Dam on Rattlesnake Creek to be removed as part of restoration project

Dam on Rattlesnake Creek to be removed as part of restoration project

Source: Missoulian
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It’s not taking long for the city to rearrange the furniture in what used to be Mountain Water’s home. Some of it they’re just going to toss out.

Standing beside the Rattlesnake dam Tuesday afternoon, Mayor John Engen laid out the city’s plan for the disused barrier spanning the much-beloved creek in Missoula.

“We’re going to remove this dam,” he said.

The city’s had interest from Trout Unlimited and Fish, Wildlife and Parks to lead the project, after the groups tried for more than a decade to mitigate the dam’s adverse effects on the ecosystem.

The dam, adjacent pond and park area is on 45 acres that will be added to the 100 acres of city open space already on the Rattlesnake Creek corridor, according to Open Space Lands Manager Morgan Valliant. The city hopes to expand the Rattlesnake trail, currently a thin gravel path, through the area.

From the late 1930s until the late 1960s, the area was a public park, built by Montana Power Company, with tables, benches and ballfields.

The creek serves as a spawning ground for many of the fish that swim in the Clark Fork and Blackfoot rivers, Trout Unlimited Project Manager Rob Roberts said, including bull trout, cutthroat trout, brown trout, rainbow trout and mountain whitefish.

“All those big fish in the river are coming up here trying to spawn and all those little fish are swimming back down,” Roberts said. “We have a vision of a free-flowing Rattlesnake Creek that connects from the headwaters to the confluence of the Clark Fork River.”

It would be the first time in more than a century.

The lower Rattlesnake Creek dam was built in 1905, before several others were added in the first part of the 20th century by the Montana Power Co. to create a backup water supply for the city.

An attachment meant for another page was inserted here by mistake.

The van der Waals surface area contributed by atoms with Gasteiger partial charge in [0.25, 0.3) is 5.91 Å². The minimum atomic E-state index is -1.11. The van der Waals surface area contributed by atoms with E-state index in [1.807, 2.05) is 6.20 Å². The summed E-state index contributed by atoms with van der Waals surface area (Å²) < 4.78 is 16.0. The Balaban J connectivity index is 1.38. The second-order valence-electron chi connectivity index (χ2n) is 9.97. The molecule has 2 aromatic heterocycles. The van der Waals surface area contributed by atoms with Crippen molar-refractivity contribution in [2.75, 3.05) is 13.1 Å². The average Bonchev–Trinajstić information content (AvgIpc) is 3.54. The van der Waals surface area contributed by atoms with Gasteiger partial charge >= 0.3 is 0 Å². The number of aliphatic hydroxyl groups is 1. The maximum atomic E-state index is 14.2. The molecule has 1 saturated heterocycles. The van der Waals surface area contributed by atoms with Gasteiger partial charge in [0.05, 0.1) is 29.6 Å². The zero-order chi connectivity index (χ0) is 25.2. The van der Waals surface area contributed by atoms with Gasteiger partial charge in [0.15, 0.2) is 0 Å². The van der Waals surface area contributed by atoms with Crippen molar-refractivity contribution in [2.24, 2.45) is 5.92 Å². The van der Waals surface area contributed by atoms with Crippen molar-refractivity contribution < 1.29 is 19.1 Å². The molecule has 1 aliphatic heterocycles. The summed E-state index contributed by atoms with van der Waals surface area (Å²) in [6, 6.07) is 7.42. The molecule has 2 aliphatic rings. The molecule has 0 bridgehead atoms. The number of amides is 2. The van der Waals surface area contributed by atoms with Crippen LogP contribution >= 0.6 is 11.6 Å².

The dams were sold as part of the water system in 1979 to Mountain Water Co. and stayed in place, despite the switch in the early 1980s to using the aquifer below Missoula as a water supply. That was after more than 60 cases of giardia (also called beaver fever) were reported to the City-County Health Department, and Mountain Water stopped using creek water.

In the early 2000s Mountain Water was open to helping: a fish ladder was built onto the dam at Fish, Wildlife and Parks’ urging. That helped certain species of fish get upstream for a while.

But a few years later, because of the dam’s crumbling infrastructure, the company removed the walkway and took out the sluice door mechanisms, leaving the gates open and effectively ruining any chance fish had to swim upstream outside of low-water season, according to FWP’s Area Fisheries Biologist Ladd Knotek.

“Most of the fish are moving through this in spring, at the peak of high flows, and there’s basically a jet spraying water preventing them from getting through,” Knotek said, adding there’s “always shortcomings with artificial fixes.”

So they’re going to tear it down. But not just like that.

Trout Unlimited is looking at historical records to get an idea of where the stream flowed before it was dammed, as well as how the dam was constructed, changing the way the creek behaved; not going for a physical re-creation of the creek’s old path, but rather restoring the “functions” of the creek: namely fish spawning and providing a wider habitat for amphibians and mammals.

Roberts said they’ll need to study the dam, most likely starting this winter, to figure out what kinds of sediments are built up behind it and how removing the infrastructure will affect the stream flow.

There is a 3.5 million-gallon pond to drain, after all, and Roberts said every decade or so, Mountain Water used to pull out 500 truckloads of sediment from the area.

“If we just straight up pull the dam … we wouldn’t be doing our job right,” he said. “We’re going to build it so we know what the impact is going to be.”

The fundraising will start in 2018, Roberts hoped, and estimated the project would total around $1 million. He was confident Trout Unlimited could pull that together from grants and fundraising. Restoration could start as early as 2019.

They already have one matching grant, for $20,000, enabling Trout Unlimited to start the research on the dam.

“This facility no longer serves a practical purpose for Missoula,” Engen said at the opening of the meeting. “We have partners who are going to make this place good in the old way.”